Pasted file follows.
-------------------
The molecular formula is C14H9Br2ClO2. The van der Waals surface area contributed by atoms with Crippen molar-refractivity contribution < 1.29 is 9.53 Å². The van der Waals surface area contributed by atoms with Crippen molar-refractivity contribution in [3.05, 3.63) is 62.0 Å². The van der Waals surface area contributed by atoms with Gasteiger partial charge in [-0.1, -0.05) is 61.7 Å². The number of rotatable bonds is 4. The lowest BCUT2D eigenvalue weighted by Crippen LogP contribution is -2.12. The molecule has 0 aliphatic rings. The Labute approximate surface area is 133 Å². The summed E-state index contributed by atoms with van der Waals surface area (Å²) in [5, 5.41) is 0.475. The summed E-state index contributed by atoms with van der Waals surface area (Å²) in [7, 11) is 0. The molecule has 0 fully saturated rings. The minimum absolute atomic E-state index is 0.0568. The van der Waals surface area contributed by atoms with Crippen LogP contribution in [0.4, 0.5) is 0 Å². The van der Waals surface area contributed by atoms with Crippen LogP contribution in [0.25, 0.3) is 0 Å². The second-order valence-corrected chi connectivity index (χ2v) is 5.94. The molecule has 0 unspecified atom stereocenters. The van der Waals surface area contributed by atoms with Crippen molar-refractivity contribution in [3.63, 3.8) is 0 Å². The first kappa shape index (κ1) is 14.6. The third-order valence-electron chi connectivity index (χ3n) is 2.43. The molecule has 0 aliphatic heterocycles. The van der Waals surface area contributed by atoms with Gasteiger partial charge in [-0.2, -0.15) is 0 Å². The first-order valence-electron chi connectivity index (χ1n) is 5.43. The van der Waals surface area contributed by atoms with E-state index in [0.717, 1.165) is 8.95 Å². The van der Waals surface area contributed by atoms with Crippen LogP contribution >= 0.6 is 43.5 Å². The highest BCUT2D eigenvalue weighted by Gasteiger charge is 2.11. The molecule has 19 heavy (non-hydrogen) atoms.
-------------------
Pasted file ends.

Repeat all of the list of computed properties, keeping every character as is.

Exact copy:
The molecular formula is C14H9Br2ClO2. The van der Waals surface area contributed by atoms with Crippen molar-refractivity contribution < 1.29 is 9.53 Å². The van der Waals surface area contributed by atoms with Crippen molar-refractivity contribution in [3.05, 3.63) is 62.0 Å². The van der Waals surface area contributed by atoms with Gasteiger partial charge in [-0.1, -0.05) is 61.7 Å². The number of rotatable bonds is 4. The lowest BCUT2D eigenvalue weighted by Crippen LogP contribution is -2.12. The molecule has 0 aliphatic rings. The Labute approximate surface area is 133 Å². The summed E-state index contributed by atoms with van der Waals surface area (Å²) in [5, 5.41) is 0.475. The summed E-state index contributed by atoms with van der Waals surface area (Å²) in [7, 11) is 0. The molecule has 0 fully saturated rings. The minimum absolute atomic E-state index is 0.0568. The van der Waals surface area contributed by atoms with Crippen LogP contribution in [0.4, 0.5) is 0 Å². The van der Waals surface area contributed by atoms with Crippen LogP contribution in [0.25, 0.3) is 0 Å². The second-order valence-corrected chi connectivity index (χ2v) is 5.94. The molecule has 0 unspecified atom stereocenters. The van der Waals surface area contributed by atoms with Crippen molar-refractivity contribution in [3.63, 3.8) is 0 Å². The first kappa shape index (κ1) is 14.6. The third-order valence-electron chi connectivity index (χ3n) is 2.43. The molecule has 0 aliphatic heterocycles. The van der Waals surface area contributed by atoms with Gasteiger partial charge in [-0.2, -0.15) is 0 Å². The first-order valence-electron chi connectivity index (χ1n) is 5.43. The van der Waals surface area contributed by atoms with E-state index in [0.717, 1.165) is 8.95 Å². The van der Waals surface area contributed by atoms with Crippen LogP contribution >= 0.6 is 43.5 Å². The highest BCUT2D eigenvalue weighted by Gasteiger charge is 2.11. The molecule has 19 heavy (non-hydrogen) atoms.